How do you propose direct democracy is implemented? Of course it can't be exercised in its purest form since the population is so vast now but I don't think greater direct democracy would be a bad idea. I am convinced that the electorate aren't educated enough as it currently stands though as was demonstrated following the EU Referendum with so many people stating that they wish they'd voted for the opposite side with the information that was exposed following its conclusion - e.g. regarding the NHS Bus. I think this exposes that the 'representatives' can still manipulate a direct democracy process to suit their own agendas through a level of propaganda - I'm very conflicted
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shirt
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#4
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#4
I also think that direct democracy would only be feasible if there was some kind of political aptitude test that qualified you to vote in it. with a constitution that means you can't violate certain liberties and processes (i.e. rule of law, freedom of speech, independent judicial and electoral process, etc)
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MichaelChan16
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Remember democracy made Hitler became chancellor of Germany. Either democracy is not always the best system. Churchill stated that " The best argument against democracy is to have an conversation with the average voter.
It's very much of my telos in life to find the best form of government.
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shirt
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(Original post by MichaelChan16)
Remember democracy made Hitler became chancellor of Germany. Either democracy is not always the best system. Churchill stated that " The best argument against democracy is to have an conversation with the average system.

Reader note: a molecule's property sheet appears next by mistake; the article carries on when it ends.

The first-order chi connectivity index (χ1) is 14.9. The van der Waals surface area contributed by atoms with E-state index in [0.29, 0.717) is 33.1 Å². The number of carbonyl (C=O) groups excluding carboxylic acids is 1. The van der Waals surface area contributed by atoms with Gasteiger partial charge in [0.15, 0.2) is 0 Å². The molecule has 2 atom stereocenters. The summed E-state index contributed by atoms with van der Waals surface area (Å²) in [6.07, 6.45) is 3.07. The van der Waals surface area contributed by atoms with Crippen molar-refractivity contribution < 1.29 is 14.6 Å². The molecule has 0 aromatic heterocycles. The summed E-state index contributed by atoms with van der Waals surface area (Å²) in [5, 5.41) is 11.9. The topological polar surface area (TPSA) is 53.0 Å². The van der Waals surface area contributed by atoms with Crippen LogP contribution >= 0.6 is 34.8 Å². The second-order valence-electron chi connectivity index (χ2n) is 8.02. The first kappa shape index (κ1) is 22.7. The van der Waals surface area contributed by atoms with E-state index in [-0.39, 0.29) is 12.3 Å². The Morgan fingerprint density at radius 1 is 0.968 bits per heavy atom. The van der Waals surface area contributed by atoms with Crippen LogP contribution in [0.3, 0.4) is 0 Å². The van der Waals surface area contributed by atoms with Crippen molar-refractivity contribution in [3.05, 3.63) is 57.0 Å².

It's very much of my telos in life to find the best form of government.
yeahh, but, hitler didn't use democracy to get rid of democracy. hitler abused the weimar republic's constitution and its emergency powers when the president died, and he just happened to be the prime minister at the time. that's not going to be a design for a direct democracy. also, obviously, like I suggested, even a direct democracy in this day and age would be assumed to come pre-packaged with a liberal constitution where you can vote people's human rights away
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nexttime
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#7
We need people who know what they are doing running the country, which is very much not the general public! What happened with Brexit is a key example of this and will probably mean that minsters won't call another referendum for 50 years :p:

Reform to ensure that private interests are minimised - I'm talking further restrictions on the impact party donors can have, restrictions on the financial interests ministers can have, and restrictions on damaging internal party politics that results in complete non-experts as key cabinet ministers - is highly highly desirable though and my single most important consideration when considering who to vote for.